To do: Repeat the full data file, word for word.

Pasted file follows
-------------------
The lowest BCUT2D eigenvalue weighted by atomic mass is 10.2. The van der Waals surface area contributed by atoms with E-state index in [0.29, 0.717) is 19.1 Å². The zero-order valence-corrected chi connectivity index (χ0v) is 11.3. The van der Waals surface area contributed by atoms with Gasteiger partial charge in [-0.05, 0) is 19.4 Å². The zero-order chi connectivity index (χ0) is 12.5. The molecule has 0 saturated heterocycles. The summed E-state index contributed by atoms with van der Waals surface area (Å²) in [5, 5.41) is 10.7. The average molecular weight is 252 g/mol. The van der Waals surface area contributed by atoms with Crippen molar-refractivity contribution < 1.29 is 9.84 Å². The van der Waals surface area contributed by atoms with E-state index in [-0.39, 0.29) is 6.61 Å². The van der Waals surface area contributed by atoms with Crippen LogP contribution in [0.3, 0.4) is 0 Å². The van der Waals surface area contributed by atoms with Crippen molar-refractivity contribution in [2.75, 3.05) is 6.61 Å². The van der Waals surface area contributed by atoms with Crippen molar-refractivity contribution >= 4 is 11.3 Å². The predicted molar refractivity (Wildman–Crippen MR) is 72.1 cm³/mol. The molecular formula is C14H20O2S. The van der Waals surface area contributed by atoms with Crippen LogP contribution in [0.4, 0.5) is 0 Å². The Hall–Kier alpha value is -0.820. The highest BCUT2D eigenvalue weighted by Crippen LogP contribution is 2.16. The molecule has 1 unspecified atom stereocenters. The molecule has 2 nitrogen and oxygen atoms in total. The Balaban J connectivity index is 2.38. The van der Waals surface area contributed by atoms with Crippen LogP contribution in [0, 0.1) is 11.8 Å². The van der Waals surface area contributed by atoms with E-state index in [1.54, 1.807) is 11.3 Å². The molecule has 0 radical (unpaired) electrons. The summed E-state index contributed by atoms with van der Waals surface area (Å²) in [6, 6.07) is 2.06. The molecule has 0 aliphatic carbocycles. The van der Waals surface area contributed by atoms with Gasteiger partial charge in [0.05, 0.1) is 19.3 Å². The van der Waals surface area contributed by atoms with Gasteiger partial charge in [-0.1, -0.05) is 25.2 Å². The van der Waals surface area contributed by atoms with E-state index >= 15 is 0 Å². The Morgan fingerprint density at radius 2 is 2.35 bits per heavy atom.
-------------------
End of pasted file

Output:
The lowest BCUT2D eigenvalue weighted by atomic mass is 10.2. The van der Waals surface area contributed by atoms with E-state index in [0.29, 0.717) is 19.1 Å². The zero-order valence-corrected chi connectivity index (χ0v) is 11.3. The van der Waals surface area contributed by atoms with Gasteiger partial charge in [-0.05, 0) is 19.4 Å². The zero-order chi connectivity index (χ0) is 12.5. The molecule has 0 saturated heterocycles. The summed E-state index contributed by atoms with van der Waals surface area (Å²) in [5, 5.41) is 10.7. The average molecular weight is 252 g/mol. The van der Waals surface area contributed by atoms with Crippen molar-refractivity contribution < 1.29 is 9.84 Å². The van der Waals surface area contributed by atoms with E-state index in [-0.39, 0.29) is 6.61 Å². The van der Waals surface area contributed by atoms with Crippen LogP contribution in [0.3, 0.4) is 0 Å². The van der Waals surface area contributed by atoms with Crippen molar-refractivity contribution in [2.75, 3.05) is 6.61 Å². The van der Waals surface area contributed by atoms with Crippen molar-refractivity contribution >= 4 is 11.3 Å². The predicted molar refractivity (Wildman–Crippen MR) is 72.1 cm³/mol. The molecular formula is C14H20O2S. The van der Waals surface area contributed by atoms with Crippen LogP contribution in [0.4, 0.5) is 0 Å². The Hall–Kier alpha value is -0.820. The highest BCUT2D eigenvalue weighted by Crippen LogP contribution is 2.16. The molecule has 1 unspecified atom stereocenters. The molecule has 2 nitrogen and oxygen atoms in total. The Balaban J connectivity index is 2.38. The van der Waals surface area contributed by atoms with Crippen LogP contribution in [0, 0.1) is 11.8 Å². The van der Waals surface area contributed by atoms with E-state index in [1.54, 1.807) is 11.3 Å². The molecule has 0 radical (unpaired) electrons. The summed E-state index contributed by atoms with van der Waals surface area (Å²) in [6, 6.07) is 2.06. The molecule has 0 aliphatic carbocycles. The van der Waals surface area contributed by atoms with Gasteiger partial charge in [0.05, 0.1) is 19.3 Å². The van der Waals surface area contributed by atoms with Gasteiger partial charge in [-0.1, -0.05) is 25.2 Å². The van der Waals surface area contributed by atoms with E-state index >= 15 is 0 Å². The Morgan fingerprint density at radius 2 is 2.35 bits per heavy atom.